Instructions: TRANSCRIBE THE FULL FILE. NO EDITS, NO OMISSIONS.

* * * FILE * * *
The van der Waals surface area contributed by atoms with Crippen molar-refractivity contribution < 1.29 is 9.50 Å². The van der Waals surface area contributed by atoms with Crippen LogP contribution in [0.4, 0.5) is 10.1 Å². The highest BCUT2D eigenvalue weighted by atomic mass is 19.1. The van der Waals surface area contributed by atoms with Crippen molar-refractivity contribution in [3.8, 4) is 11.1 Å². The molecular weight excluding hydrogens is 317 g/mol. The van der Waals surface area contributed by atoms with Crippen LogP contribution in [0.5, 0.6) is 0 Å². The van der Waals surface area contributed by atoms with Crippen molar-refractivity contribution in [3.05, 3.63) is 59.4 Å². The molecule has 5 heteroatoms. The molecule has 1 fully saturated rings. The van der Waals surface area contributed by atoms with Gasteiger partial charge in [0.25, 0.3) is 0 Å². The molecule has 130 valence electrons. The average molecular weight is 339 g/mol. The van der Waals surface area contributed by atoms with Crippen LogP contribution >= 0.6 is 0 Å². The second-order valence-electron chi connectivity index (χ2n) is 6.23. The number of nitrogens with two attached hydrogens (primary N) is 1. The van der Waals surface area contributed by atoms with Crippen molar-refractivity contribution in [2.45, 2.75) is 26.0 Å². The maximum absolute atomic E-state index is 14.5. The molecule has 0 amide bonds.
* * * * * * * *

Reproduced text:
The van der Waals surface area contributed by atoms with Crippen molar-refractivity contribution < 1.29 is 9.50 Å². The van der Waals surface area contributed by atoms with Crippen LogP contribution in [0.4, 0.5) is 10.1 Å². The highest BCUT2D eigenvalue weighted by atomic mass is 19.1. The van der Waals surface area contributed by atoms with Crippen molar-refractivity contribution in [3.8, 4) is 11.1 Å². The molecular weight excluding hydrogens is 317 g/mol. The van der Waals surface area contributed by atoms with Crippen LogP contribution in [0.5, 0.6) is 0 Å². The van der Waals surface area contributed by atoms with Crippen molar-refractivity contribution in [3.05, 3.63) is 59.4 Å². The molecule has 5 heteroatoms. The molecule has 1 fully saturated rings. The van der Waals surface area contributed by atoms with Gasteiger partial charge in [0.25, 0.3) is 0 Å². The molecule has 130 valence electrons. The average molecular weight is 339 g/mol. The van der Waals surface area contributed by atoms with Crippen LogP contribution >= 0.6 is 0 Å². The second-order valence-electron chi connectivity index (χ2n) is 6.23. The number of nitrogens with two attached hydrogens (primary N) is 1. The van der Waals surface area contributed by atoms with Crippen molar-refractivity contribution in [2.45, 2.75) is 26.0 Å². The maximum absolute atomic E-state index is 14.5. The molecule has 0 amide bonds.